the dancing

Tuesday morning, 8 am. I was fit for the hills. Girl2 was in floods of tears and was not to be negotiated with, Girl1 was bouncing with excitement and wanting me to watch her practise: ‘count me in for my new step’, ‘can you do my hair’, ‘isn’t my cape like a superhero’s?’. I had a day of the dancing festival behind me, another full day to go. I hadn’t had coffee yet. Did I mention it was only 8 o’clock? Maybe the day could only get better? But then, I was going to be spending the day in a hot theatre watching 70-odd 9 or 10 year olds lepping about a stage, with varying degrees of skill, enthusiasm and agility. Time for medication…

Monday could have been worse, because Spurs Fan took the evening shift of driving, distributing numbers, serving the tea etc, but it was a late night. Monday + 10pm + Girl2 = receipe for disaster. On Tuesday morning she was exhausted, had a day of school ahead and couldn’t find one of her medals. She looked in her dancing bag, in the big bag, in Spurs Fan’s coat pocket, but it was nowhere to be found. And she had to bring it to school to show her friends. Today, not tomorrow. No, a substitute medal would not do. Grabbing a random medal from the hoard upstairs and suggesting it was won on Monday would be cheating. There was no solution so off we went to school, Girl2 blotchy and despairing, me not much better. Then the school phoned to say she was ‘fretting’ ( I heard ‘having a meltdown’) because she’d forgotten her violin. Luckily we live in the next street to the school so Girl1 trotted off to save the day, while I finally got the coffee. It was still only 8.30 am…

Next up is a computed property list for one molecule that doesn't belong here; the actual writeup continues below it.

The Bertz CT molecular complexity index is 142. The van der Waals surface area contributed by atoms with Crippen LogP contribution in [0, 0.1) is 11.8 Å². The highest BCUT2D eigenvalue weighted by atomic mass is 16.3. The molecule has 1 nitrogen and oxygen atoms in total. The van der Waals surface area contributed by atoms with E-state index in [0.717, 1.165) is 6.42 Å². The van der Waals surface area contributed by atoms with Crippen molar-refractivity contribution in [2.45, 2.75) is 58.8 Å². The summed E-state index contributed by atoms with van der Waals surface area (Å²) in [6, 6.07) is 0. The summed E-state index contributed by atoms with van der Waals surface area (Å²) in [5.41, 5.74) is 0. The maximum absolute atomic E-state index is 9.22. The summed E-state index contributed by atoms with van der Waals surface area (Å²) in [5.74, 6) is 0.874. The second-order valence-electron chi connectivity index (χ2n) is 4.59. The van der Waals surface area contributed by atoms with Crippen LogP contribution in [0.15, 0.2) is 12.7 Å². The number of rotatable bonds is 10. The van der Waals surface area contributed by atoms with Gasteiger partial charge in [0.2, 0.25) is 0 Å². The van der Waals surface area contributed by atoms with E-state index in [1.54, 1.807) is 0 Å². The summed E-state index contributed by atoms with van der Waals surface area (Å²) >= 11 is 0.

The festival was full of familiar faces- the usual prizewinners, the rest of us, some new people. I met a former colleague at his first festival; what joys are ahead? It’s about showing off, having fun, spending time with friends and maybe getting a medal to show at school. My own dancing career was brief; I had no coordination, enthusiasm or resilience. Our girls are grand wee dancers, but they’re not winning championships. They deal with that remarkably well. They swallow the disappointment, dust themselves down and keep on going. I admire that.

Image from flickr

There are heavy shoes and light shoes, fizzy drinks and sticky sweets, new steps and new dances, big smiles and anxious faces. Girl1 eyeing up a costume with lots of sparkly bits. Should we get noisier heavy shoes? How do these small children get their feet to do these things? Team dances, couples, 3 hands- each of them a small miracle of coordination and practise. A tea break; time to go outside for air, even in the rain. Coffee and a bun. We’ll get through ok. I’m perfecting the art of reading at the back while not missing  the important people dancing. (It wasn’t always thus- ‘yes, of course I saw you, you were great.’)

Eventually we all got home in one piece. Each girl got 3 medals. The lost medal was found in Girl2’s dancing bag after all. I had a long bath and finished my book. We all relaxed.

Thank all gods it’s over for another while.


3 thoughts on “the dancing

  1. I missed all that fun, since I had two left feet! 😀 I do remember playing proud parent at the Speech & Drama Festivals for several years. Thankfully it was always part of a group with no solos. Elly was much happier with her nose in a book.

  2. Lovely post – you described it well, and the title is perfect. In a way, the whole description reminded me of going to the individual event championship track meet with my daughter – with lighter-weight shoes and less sparkly bits.

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